4 out of 5
Created by: Joanna Werner
covers season 1
You know what doesn’t really matter in Secret City? Sexuality and gender identification. And yet you have a prominent trans woman character, and a gay character, and excepting one sudden hiccup of a conversation between two people who have been involved with the woman, neither of these elements play a role in the story. They’re just characters. The trans woman (played by Damon Herriman) certainly has to shirk off some frustrating comments from co-workers – which is sadly likely the reality of living that life – and this does result in a purposefully demoralizing moment for the character, Kim, but the point is still not exactly her identification. For a couple of episodes, I kept expecting some obnoxiously loud shoe to drop where they started addressing this aspect of things, but: nope. Kim plays a vital role in the story. She happens to be trans.
While I don’t know if this was intentional, this is representative of a lot of what Secret City represents: expectations. For the viewer, we might expect this to evolve into some typical TV timely commentary, but it doesn’t. For the plot, SC involves a political mess between Australia and China – Kim is part of a government agency monitoring communications, interest piqued in a curious death by her reporter ex-wife Harriet, played by Anna Torv – and the expectations of the public of their government, and how those are constantly thwarted by an endless slew of backchannel maneuvering and I’m-not-saying-this-but-you-know-what-I’m-saying information. The show is something of a low key thriller, with technology and conspiracies and journo research and reach presented (to me) realistically and believably, but man does it prove its worth by translating those mundanities into tense stakes, which have our characters flung from relative safety to danger in a heartbeat. We’re kept mostly in tow with Harriet’s digging in to that death, which is, of course, wrapped up in whatever’s going on between the two aforementioned countries, as war brews and Snowden name-drops cue us in to informational security concerns, and putting us on ground level with her progress prevents the series from pulling any overtly twisty nonsense.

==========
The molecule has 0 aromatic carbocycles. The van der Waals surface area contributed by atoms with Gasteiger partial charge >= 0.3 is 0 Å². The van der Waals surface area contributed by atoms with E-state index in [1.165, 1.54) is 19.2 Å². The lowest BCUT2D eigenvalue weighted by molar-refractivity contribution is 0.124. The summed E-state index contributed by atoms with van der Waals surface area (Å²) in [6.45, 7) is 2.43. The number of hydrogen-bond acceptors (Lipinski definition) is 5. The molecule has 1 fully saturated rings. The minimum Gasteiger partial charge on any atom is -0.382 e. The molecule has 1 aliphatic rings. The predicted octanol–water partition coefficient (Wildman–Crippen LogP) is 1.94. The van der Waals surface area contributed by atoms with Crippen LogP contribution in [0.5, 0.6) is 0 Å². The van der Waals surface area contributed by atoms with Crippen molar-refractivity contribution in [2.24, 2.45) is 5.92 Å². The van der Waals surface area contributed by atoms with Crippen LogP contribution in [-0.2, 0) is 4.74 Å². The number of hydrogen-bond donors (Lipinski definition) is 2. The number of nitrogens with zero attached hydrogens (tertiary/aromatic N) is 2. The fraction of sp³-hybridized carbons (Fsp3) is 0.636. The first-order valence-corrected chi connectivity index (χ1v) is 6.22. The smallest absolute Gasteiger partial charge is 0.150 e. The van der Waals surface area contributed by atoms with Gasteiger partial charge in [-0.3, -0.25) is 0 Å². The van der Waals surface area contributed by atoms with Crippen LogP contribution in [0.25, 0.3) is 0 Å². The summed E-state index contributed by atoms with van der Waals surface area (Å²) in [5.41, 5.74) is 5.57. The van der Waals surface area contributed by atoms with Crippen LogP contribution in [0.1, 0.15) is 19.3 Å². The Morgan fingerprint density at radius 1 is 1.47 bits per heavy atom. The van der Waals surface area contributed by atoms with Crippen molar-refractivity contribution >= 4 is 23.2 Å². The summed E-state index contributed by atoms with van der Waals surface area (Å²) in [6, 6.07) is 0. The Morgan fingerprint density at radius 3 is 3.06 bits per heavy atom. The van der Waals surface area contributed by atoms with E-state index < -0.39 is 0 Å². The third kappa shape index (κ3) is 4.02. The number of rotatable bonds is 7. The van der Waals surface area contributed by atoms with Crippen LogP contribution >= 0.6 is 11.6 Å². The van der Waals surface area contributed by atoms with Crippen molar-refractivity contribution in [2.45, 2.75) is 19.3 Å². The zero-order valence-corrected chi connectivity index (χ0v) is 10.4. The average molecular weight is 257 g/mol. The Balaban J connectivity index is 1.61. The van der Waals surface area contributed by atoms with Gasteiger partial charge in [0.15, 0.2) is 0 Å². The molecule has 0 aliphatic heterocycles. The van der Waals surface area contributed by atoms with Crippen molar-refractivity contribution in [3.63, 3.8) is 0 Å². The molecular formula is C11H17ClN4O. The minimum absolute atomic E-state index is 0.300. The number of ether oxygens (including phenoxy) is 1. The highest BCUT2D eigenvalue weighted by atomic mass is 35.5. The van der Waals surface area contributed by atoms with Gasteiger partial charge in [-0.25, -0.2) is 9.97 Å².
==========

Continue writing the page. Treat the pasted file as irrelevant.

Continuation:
There is a bit of a stretch to keep things going, even at six episodes; declarations of “I’m doing this for so-and-so” are made multiple times, and once, at episode four or five, the main story chunks are in place, we’re essentially just waiting for the fallout, there are enough characters and enough moving gears to keep the viewing continually interesting.
No points docked for the most ridiculously boring credit sequence ever.